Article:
Politicians are always lambasting opponents from their high horses while ignoring their own inconsistencies. When Mr Shorten mounted his shetland pony to berate the Government about proposing retrospective changes he forgot his own policy to put a cap on the amount of tax-free earnings of pension balances also involves changing the rules midstream. But what changes are not? Perhaps all changes should be grandfathered so they only apply prospectively? Two sets of taxpayers for each and every piece of legislation? That’s the retrospectivity argument in a nutshell.
Instead of limiting the quantum of tax-free pension earnings as suggested by the ALP, the Liberals propose limiting the level of tax-free pension balances, administratively a superior method to achieve a similar result.
The ALP’s disingenuous claims of retrospectively gave oxygen to a campaign which may thwart changes that will restore a little more equity to superannuation policy.
For too long the system has been skewed in favour of the wealthy. The system could have been so much fairer and simpler if recommendations in the Henry report had been adopted. These included a flat 7.5 per cent tax on fund earnings from accumulation right through the pension stage and a contribution tax at the contributor’s marginal tax rate less 15 per cent meaning low-income taxpayers would pay nil contributions tax, more equitable than at present. Overall tax revenue from superannuation and fund balances at retirement would be higher. Currently, high-income earners are estimated to pay no tax on two-thirds of lifetime fund earnings. That’s a big subsidy. A rate of 7.5 per cent is hardly a weighty impost. Or should aged-based rorting continue to take precedence?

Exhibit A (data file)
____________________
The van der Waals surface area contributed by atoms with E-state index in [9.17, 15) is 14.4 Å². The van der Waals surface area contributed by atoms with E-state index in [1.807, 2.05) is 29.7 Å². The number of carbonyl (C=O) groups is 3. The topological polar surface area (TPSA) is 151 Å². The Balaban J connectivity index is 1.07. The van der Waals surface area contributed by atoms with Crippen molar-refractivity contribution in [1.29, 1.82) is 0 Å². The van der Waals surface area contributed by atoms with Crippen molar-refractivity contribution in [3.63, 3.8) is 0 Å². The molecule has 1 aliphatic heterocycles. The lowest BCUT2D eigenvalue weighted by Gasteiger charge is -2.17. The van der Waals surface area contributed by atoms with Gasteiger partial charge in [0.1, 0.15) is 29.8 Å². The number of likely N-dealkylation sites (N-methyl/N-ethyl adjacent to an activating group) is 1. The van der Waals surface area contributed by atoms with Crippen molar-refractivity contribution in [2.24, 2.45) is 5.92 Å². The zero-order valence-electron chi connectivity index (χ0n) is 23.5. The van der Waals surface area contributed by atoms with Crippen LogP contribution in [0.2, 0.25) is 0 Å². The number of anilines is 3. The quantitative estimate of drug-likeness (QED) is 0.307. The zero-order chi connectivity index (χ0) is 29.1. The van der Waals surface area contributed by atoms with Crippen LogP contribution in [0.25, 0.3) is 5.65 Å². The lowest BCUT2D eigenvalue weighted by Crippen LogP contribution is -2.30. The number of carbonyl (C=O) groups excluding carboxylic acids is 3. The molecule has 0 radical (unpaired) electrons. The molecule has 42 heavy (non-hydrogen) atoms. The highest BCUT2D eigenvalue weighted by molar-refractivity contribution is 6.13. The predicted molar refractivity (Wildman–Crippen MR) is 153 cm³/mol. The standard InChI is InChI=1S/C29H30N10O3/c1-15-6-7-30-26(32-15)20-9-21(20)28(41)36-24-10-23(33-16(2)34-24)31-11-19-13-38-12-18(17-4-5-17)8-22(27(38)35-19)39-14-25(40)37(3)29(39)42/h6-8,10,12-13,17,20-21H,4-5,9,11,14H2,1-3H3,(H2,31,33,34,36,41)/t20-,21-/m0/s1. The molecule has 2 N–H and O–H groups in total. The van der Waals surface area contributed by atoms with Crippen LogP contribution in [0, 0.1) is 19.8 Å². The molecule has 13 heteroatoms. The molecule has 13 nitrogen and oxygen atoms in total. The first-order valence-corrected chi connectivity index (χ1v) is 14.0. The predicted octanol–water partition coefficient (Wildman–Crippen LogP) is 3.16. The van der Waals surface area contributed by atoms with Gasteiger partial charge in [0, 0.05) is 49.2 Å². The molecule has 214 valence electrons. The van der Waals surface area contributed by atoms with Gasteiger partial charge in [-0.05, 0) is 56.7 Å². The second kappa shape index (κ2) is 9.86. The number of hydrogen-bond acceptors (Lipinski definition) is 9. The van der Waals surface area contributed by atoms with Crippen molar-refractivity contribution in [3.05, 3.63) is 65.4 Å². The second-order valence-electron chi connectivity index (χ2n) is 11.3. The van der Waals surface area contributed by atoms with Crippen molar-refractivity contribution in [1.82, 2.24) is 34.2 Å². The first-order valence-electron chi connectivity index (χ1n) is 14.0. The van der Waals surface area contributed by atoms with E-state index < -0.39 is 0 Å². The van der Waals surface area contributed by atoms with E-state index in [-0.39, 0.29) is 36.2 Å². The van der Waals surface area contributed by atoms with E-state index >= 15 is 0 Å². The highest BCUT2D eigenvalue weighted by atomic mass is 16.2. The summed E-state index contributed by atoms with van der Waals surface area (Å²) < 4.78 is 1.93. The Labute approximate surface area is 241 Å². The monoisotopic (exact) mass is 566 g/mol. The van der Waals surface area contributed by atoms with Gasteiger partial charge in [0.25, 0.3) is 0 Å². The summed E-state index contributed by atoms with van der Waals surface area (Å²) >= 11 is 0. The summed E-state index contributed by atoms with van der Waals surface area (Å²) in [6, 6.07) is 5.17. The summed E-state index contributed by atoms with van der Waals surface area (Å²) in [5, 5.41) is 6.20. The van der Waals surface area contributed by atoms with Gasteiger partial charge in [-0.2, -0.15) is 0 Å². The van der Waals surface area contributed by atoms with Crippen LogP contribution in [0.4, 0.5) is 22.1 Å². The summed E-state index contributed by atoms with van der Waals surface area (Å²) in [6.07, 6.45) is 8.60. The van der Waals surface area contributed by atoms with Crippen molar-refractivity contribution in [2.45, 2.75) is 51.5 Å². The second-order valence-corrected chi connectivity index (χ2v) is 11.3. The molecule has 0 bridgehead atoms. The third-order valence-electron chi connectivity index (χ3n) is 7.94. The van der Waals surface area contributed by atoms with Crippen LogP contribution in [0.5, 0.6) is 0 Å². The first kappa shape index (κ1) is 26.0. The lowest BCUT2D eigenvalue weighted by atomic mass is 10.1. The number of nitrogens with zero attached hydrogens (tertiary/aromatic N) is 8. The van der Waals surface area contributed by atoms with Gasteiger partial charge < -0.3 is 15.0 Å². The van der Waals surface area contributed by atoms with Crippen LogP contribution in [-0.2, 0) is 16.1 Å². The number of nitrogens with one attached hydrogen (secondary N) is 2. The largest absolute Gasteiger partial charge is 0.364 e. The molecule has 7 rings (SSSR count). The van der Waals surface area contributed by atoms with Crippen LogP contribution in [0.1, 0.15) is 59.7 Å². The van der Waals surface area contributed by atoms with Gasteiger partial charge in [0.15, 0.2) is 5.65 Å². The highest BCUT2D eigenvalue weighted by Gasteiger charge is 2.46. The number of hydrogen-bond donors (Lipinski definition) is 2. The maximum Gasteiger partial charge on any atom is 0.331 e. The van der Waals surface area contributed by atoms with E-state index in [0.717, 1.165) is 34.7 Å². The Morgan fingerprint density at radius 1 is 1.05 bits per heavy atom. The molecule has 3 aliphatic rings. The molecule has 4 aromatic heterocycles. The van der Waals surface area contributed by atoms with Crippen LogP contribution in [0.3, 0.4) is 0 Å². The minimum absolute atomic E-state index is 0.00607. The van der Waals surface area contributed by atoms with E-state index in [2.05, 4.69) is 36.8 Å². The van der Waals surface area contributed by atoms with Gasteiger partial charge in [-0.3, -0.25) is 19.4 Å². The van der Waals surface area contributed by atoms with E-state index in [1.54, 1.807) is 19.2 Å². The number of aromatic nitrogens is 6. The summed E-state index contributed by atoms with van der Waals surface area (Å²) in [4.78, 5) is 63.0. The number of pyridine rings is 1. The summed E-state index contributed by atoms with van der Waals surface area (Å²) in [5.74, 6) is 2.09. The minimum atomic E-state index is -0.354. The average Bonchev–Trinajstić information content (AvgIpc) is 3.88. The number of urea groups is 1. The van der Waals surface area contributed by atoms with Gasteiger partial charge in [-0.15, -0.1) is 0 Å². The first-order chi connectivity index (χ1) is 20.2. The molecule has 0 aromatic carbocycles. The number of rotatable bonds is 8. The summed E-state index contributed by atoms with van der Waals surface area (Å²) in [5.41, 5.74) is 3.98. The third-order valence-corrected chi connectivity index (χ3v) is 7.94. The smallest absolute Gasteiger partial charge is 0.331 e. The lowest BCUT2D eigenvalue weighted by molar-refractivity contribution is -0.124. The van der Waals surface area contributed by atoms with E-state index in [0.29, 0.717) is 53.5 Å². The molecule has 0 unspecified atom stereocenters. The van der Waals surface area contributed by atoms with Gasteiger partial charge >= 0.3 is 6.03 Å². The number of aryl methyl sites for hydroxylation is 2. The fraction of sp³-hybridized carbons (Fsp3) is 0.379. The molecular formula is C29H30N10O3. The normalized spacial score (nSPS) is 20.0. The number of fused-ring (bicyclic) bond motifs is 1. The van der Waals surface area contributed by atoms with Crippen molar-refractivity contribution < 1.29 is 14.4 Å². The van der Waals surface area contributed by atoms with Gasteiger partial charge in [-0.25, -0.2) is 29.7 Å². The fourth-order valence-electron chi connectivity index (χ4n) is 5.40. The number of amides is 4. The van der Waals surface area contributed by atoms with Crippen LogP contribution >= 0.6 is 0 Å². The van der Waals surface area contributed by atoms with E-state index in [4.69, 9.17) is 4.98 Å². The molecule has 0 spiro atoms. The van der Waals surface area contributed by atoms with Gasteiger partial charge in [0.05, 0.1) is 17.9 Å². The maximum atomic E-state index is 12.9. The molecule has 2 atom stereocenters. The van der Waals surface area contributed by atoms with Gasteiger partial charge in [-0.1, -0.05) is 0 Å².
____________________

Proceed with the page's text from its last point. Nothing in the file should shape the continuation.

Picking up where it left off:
Superannuation failing the fairness test is not the only problem. The system is good at attracting funds. Compulsion helps. It is a form of national savings. While savings is an admirable sign of prudence at the individual level, collectively it means less is spent on current consumption. Lack of demand can restrict an economy. The paradox of collective thrift is a well known phenomenon made even worse by the fact in the case of superannuation, the screen jockeys responsible for the custodianship of $2 trillion of the nation’s savings do not invest in nation building, but instead buy and sell existing assets among themselves hoping to make a capital gain so they can clip 1 per cent to 2 per cent from the ticket to overindulge themselves even further.
It was assumed the trusty old market would solve the problem of the large pool of savings created by the superannuation. Unfortunately, it has done so by providing sustenance to the speculative economy at the expenses of jobs growth and the real economy.
The whinges of the wealthy and the wannabes are a crass example of self interest at a time when fairness, more revenue and a system that integrates with the real economy are long overdue.
(Published in The Mercury 21st July 2016)